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MathGroup Archive 2007

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Re: How to do quickest


Daniel Lichtblau wrote:
> Artur wrote:
> 
>> Probably these procedure isn't possible to do much quicker because 
>> limit  is time of single PrimeQ checking but mayby somebody is able do 
>> some  quickest (these procedure looking for prime numbers of the form  
>> 1+4+4^2+4^3+...4^x (mayby number 5 is only one such number ???):
>>
>> a = {}; k = 0; Timing[Do[k = k + 4^x; If[
>>    PrimeQ[k], Print[k]; AppendTo[a, k]], {x, 0, 10000}]; a]
>>
>> PrimeQ is relatively quick but working only up to upper limit, later 
>> is  necessary uses NumberTheory packagae and much more slowest 
>> procedures.
>>
>> BEST WISHES
>> ARTUR
> 
> 
> First, you don't need NumberTheory packages, except possibly for minor 
> post-processing. It is not known whether PrimeQ will ever give a false 
> positive, but it cannot give a false negative. So if it claims your 
> number is composite then it is composite. Worst case, you find 
> contenders other than 5 and you have to prove primality. Worry about it 
> when you get one.
> 
> Second, there are various classes of values that can be skipped. We work 
> with (changing your notation ever so slightly) 1+4+4^2+...+4^n, or 
> Sum[4^j, {j,0,n}]. If n is odd then the total is divisible by 5 (either 
> note the terms pair off as +1 and -1 mod 5, or else observe 1+x+...+x^n 
> is divisible by 1+x for n odd). If n is a multiple of 3 then 3 divides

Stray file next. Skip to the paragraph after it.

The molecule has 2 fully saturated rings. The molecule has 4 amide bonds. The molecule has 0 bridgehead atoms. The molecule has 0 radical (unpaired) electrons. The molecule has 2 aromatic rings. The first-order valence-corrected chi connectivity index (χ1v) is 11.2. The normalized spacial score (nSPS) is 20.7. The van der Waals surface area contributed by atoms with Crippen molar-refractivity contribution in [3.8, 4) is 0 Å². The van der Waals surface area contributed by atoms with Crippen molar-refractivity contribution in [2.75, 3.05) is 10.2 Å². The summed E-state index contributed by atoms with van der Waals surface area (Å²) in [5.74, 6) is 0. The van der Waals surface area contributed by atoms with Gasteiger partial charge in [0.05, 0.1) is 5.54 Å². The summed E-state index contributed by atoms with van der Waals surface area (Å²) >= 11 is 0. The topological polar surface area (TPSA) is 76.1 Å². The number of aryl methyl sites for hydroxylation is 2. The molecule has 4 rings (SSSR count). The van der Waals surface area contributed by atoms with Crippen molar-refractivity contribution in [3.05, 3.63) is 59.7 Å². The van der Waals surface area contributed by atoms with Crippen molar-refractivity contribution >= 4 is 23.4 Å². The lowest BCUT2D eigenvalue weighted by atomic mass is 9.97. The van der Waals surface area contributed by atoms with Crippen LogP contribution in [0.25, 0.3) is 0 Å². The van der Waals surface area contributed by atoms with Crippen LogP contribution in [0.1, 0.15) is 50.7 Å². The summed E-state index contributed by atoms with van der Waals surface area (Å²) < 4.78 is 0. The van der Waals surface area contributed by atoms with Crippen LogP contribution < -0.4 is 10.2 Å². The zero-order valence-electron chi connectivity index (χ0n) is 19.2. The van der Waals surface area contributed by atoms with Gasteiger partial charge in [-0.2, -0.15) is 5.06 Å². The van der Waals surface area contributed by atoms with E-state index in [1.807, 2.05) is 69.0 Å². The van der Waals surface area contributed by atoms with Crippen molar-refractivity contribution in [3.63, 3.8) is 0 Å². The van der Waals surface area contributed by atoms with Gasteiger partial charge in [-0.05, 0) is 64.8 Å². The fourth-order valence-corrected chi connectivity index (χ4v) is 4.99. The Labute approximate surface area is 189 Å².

> the sum, because each summand is equal to 1 mod 3. Also easy to show 7 
> divides everyone in this class.
> 
> Perhaps there is an obvious way to rule out all other contenders. Some 
> seem to factor as (a+1)*(3*a+1). Offhand I don't know if there is an 
> underlying pattern to this.
> 
> 
> Daniel Lichtblau
> Wolfram Research


Probably I am still missing a beat here, but what I wrote can be made 
considerably more efficient. The numbers are just strings of consecutive 
1's expressed base 4. So if the string length is not prime then it is 
easy to factor. Say the length is p*q. Then the number is

(1 + 4 + 4^2 + ... + 4^(p-1)) * (1 + 4^p + ... + 4^(p*(q-1)))

(or something like that, but correctly minding ones p's and q's).

Conclusion: you only need test cases where you sum to a prime length.

In[1]:= k = PrimePi[10000];

In[2]:= Timing[Select[Table[Sum[4^j,{j,0,Prime[n]-1}],
   {n,1,k}], PrimeQ]]

Out[2]= {3134.84, {5}}


Daniel Lichtblau
Wolfram Research



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